Every woodshop and carpentry out there produces ridiculous amounts of sawdust every working day, and while the material is not entirely worthless, its re-purposing is certainly limited to low-level stuff. As such, most woodworkers just discard it as it is not worth the fuss of upcycling. However, new developments in 3D printing technology are coming to change that, and sawdust could turn into a valuable yet still cheap raw material for making wooden items.
Called “Forust”, the new 3D printing system promises to create wooden objects that are as structurally sound as regular carved wood, while also offering the users the same “warmth” and most of the physical properties of the material. It uses fine sawdust combined with a binding agent that is squirted in a controlled manner. The final result needs some sanding and/or finishing so as to achieve a smoother surface, or to mimic the wood grain of Ash, Zebrano, Ebony, or Mahogany.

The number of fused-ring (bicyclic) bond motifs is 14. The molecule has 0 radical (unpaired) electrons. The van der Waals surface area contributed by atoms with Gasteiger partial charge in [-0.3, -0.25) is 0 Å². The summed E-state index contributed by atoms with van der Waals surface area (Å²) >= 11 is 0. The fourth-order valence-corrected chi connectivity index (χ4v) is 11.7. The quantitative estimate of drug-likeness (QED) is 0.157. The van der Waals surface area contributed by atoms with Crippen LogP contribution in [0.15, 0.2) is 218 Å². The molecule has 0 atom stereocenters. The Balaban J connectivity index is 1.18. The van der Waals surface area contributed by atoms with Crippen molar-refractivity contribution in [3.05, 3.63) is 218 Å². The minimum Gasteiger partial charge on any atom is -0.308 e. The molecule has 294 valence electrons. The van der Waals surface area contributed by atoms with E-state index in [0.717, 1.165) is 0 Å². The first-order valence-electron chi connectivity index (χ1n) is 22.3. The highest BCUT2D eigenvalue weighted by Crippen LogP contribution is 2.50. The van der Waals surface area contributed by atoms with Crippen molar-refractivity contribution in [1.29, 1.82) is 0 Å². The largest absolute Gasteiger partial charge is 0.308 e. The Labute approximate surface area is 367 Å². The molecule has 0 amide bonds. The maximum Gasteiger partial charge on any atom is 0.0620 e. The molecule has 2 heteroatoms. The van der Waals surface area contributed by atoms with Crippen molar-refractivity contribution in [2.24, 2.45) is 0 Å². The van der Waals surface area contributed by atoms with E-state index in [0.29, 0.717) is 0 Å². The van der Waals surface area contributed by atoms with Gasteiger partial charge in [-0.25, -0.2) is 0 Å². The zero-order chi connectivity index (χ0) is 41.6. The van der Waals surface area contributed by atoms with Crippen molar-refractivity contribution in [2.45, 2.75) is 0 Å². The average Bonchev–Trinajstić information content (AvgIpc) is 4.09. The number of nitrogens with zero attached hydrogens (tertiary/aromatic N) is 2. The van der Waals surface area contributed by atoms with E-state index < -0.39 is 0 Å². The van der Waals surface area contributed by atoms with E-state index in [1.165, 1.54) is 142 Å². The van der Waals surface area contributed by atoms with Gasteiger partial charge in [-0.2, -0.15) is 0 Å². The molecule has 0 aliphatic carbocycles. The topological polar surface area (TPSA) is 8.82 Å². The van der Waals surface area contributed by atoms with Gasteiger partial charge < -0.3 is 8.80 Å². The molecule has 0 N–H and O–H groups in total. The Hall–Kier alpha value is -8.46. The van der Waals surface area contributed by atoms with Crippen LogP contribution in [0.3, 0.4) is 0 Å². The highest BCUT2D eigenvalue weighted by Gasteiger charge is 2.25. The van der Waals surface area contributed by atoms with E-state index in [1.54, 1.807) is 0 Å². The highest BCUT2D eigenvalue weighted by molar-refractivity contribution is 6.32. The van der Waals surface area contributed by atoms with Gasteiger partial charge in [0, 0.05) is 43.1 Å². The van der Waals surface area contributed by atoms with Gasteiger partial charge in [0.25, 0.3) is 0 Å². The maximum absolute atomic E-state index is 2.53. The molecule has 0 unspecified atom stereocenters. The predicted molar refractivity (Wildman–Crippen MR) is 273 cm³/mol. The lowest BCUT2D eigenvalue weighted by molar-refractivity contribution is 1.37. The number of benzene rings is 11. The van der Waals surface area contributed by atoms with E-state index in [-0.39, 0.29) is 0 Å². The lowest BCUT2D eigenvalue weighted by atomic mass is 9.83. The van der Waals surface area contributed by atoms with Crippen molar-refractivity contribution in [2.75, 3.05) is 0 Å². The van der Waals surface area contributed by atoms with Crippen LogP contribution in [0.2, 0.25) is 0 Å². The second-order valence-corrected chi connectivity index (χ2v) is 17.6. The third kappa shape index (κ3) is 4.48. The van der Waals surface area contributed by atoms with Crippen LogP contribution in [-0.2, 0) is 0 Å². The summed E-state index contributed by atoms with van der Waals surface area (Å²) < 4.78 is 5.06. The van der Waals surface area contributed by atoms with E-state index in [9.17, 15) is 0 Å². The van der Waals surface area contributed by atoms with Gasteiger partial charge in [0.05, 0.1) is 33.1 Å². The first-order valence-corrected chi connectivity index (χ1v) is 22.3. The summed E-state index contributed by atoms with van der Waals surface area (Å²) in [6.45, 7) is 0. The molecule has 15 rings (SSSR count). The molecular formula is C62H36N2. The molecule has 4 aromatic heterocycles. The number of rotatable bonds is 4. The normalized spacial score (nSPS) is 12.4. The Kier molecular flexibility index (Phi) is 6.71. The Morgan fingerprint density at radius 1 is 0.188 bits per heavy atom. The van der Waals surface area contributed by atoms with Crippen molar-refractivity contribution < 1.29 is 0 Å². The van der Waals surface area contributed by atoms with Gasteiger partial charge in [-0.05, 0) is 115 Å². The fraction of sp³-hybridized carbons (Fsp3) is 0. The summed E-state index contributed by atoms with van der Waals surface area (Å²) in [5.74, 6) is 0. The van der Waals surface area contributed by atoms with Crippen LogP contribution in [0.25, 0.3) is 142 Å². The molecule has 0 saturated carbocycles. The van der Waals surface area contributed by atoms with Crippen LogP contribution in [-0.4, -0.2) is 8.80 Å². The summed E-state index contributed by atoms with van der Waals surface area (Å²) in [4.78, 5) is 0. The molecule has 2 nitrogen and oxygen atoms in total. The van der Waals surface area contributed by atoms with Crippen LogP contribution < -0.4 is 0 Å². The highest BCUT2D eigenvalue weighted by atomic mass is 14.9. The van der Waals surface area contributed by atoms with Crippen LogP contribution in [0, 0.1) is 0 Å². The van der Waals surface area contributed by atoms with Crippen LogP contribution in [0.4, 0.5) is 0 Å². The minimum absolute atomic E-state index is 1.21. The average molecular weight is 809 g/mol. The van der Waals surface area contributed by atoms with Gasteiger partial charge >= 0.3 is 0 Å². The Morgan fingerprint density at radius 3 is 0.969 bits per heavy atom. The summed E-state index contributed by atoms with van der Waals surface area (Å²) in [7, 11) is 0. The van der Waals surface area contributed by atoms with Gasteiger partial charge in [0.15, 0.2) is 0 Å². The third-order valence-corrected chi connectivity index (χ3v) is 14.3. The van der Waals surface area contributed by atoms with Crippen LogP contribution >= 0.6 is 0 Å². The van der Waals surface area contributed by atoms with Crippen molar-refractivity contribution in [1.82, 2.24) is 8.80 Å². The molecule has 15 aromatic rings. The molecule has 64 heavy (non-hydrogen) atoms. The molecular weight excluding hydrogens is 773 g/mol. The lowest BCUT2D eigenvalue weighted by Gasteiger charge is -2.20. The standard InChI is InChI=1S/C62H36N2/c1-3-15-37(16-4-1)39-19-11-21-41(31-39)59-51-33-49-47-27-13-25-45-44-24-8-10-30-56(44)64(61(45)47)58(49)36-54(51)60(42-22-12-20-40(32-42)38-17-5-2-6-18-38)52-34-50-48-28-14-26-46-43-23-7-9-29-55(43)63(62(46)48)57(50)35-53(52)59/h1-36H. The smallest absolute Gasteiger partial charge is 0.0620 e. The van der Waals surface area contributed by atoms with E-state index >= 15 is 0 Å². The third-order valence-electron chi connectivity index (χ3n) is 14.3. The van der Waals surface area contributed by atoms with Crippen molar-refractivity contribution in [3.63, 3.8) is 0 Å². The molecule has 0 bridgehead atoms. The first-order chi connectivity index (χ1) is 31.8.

The creator of Forust, Andrew Jeffery, says this technology has the potential to save large numbers of trees from being cut if it’s adopted on the required scale of course. He says wood waste is one of the easiest materials to repurpose and 3D print, and it is really in abundance. The applications that Jeffery and his team see as possible include luxury car interiors, a wide range of consumer goods, architecture and decorations, and also furniture.
It is an aspiring project based on a fresh idea of high-volume and streamlined production, but it is not free of complications. For example, the binding agent may give a strong result, but the end product isn’t wood in the sense of flexibility, brittleness, or wear resistance to UV light (sunlight). Then there’s the aspect of sourcing all the raw material, so there’s an added cost to consider, mostly for transporting it.